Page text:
Canada: Protecting Seniors From Fraud

As the baby boom generation ages, the balance of young and old is shifting, resulting in a disproportionate number of seniors. This is a new phenomenon, one that has made the complicated problems facing the elderly more prevalent than ever before. One area that is often overlooked when people consider caring for seniors is their financial needs and the ways that they are vulnerable to fraud. Committed by strangers, as well as unscrupulous friends and family members, this activity could include the illegal theft and misuse of a senior’s money or property and the concealing of assets that belong to the elderly individual. If you are a friend, family member or advisor assisting a senior, be sure to take the time to protect them from the many risks they are facing.

The problem with pride

In their dealings with accountants, seniors tend to have more pride than most clients. Even if they feel like they need help, they would rather suffer in silence than explain what’s wrong. As a result, they could be abused and never mention it, causing accountants to overlook precisely the problems they’ve been hired to identify. In addition, pride causes many seniors to insist that they stay in control of their own affairs, even after they have moved into a senior residence, exposing them to additional threats.

Trust issues

In some cases, seniors are trusting to a fault. If someone is nice enough to offer them help, some seniors will open up their bankbooks carelessly. As a friend, family member or advisor, you have to be careful about where they spend their money and who is authorized to sign on their behalf.

Memory and mobility

Seniors also tend to be forgetful. In addition to forgetting key responsibilities, they may mistakenly remember completing a task that they overlooked. As a result, they can easily fall behind on their bills. Physical limitations can also make them vulnerable to fraud, as some struggle to visit the bank or even sign cheques and other documents. If that’s a problem for them, they may ask someone else to sign on their behalf, introducing additional risks.

Put affairs in order

Seniors often postpone putting their affairs in order, but it’s vitally important that they do this while still of sound mind. For starters, they should make a list of where all their securities and insurances are located, making sure that somebody else is aware of this information. If this person is trusted by the senior, they can become co-signer on the account, allowing them to take responsibility if anything happens. If these measures aren’t taken, family members will be left searching through papers trying to figure out where everything is.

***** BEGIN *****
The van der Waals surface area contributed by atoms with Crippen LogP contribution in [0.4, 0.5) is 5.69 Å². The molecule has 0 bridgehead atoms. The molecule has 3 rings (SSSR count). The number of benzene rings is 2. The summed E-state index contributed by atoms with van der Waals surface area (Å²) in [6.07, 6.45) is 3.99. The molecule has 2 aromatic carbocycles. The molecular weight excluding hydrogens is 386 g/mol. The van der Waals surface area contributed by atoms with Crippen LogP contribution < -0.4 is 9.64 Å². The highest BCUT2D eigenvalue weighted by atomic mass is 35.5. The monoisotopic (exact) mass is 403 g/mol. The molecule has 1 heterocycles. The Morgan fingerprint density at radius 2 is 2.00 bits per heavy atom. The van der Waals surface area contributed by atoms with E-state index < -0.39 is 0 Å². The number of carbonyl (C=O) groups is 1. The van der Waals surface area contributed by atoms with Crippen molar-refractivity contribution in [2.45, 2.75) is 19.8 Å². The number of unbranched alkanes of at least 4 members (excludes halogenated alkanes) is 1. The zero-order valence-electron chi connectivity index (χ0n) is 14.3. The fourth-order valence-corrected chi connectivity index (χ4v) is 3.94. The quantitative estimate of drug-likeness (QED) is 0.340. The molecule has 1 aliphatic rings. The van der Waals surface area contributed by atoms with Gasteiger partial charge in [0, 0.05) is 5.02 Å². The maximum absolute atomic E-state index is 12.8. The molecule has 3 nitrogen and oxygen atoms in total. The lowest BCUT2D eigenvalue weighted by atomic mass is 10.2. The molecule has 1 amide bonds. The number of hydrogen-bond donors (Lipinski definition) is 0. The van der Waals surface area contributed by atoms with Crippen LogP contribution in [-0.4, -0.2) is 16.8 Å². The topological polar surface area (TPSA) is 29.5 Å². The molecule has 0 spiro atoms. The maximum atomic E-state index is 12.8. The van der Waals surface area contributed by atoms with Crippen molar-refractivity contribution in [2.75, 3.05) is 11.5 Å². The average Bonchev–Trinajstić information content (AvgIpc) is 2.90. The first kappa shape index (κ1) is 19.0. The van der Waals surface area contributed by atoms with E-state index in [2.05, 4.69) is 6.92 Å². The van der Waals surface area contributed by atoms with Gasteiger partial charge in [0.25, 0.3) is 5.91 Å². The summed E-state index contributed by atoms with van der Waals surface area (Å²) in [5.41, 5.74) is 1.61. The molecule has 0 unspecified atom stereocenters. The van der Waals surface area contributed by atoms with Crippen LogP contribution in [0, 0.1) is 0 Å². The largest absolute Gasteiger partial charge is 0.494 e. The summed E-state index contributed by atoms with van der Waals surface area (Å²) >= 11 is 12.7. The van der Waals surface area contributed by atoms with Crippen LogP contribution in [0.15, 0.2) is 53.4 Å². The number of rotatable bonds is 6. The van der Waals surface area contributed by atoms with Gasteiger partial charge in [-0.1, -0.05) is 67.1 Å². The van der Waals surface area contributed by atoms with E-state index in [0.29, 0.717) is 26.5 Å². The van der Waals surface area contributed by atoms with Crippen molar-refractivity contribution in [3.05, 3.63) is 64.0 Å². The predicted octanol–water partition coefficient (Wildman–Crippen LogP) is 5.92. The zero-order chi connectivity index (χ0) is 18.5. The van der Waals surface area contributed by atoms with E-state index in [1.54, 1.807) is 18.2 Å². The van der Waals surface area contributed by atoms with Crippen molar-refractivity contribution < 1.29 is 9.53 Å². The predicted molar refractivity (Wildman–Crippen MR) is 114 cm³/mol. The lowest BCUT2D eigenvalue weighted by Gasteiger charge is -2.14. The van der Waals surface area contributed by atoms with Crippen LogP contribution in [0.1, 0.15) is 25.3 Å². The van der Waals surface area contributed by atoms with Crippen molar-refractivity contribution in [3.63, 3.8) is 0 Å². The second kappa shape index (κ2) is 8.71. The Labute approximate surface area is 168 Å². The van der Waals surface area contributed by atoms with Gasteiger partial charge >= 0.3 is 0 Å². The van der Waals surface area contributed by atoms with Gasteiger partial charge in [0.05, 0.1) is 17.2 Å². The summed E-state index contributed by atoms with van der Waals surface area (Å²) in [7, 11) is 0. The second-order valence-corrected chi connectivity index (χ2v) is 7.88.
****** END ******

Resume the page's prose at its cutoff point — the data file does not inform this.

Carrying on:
Take responsibility

To properly protect the interests of the seniors in your life, you have to be very familiar with the relevant laws. With that in mind, it’s important that you join forces with a reliable, communicative lawyer. You also need to realize that a great deal of work is involved in organizing a senior’s finances and there are professional services that you can turn to for help.

Protecting seniors

In our work with seniors, we try to protect them and make them aware of various agencies that are there to protect them. These agencies are different depending on the province that they live in, but there are health services — in Montreal, you can speak to a case worker at the CLSC — and other agencies that work with seniors. For example, you will find information and resources available through various government sites and elder associations, including AQDR (Association Quebecoise de defense des droits des personnes retraitees), CAVAC (Crime Victims Assistance Centre) and FADOQ (Federation de L’Age d’Or du Quebec). The banks are also trained to observe if any unusual transactions are happening or if an elderly person comes in with a strange person to withdraw cash. If they notice any suspicious activity, they are required to file a report.

Warning signs

Since seniors are often the targets of fraud, they need to watch out for red flags, including suspicious phone calls asking questions about their private banking, as these are usually telemarketing scams. For example, some seniors receive calls claiming they owe $1,000 in taxes. If the caller threatens jail time and offers to send someone to pick up the cheque, the senior should refuse to share any information (particularly bank info) and hang up immediately. Additional warning signs to watch for include unpaid bills, termination of utilities, missing valuables, unexplained changes to wills and cheques written to cash. If you notice any of these issues, don’t hesitate to investigate further and/or contact the police.

The content of this article is intended to provide a general guide to the subject matter. Specialist advice should be sought about your specific circumstances.

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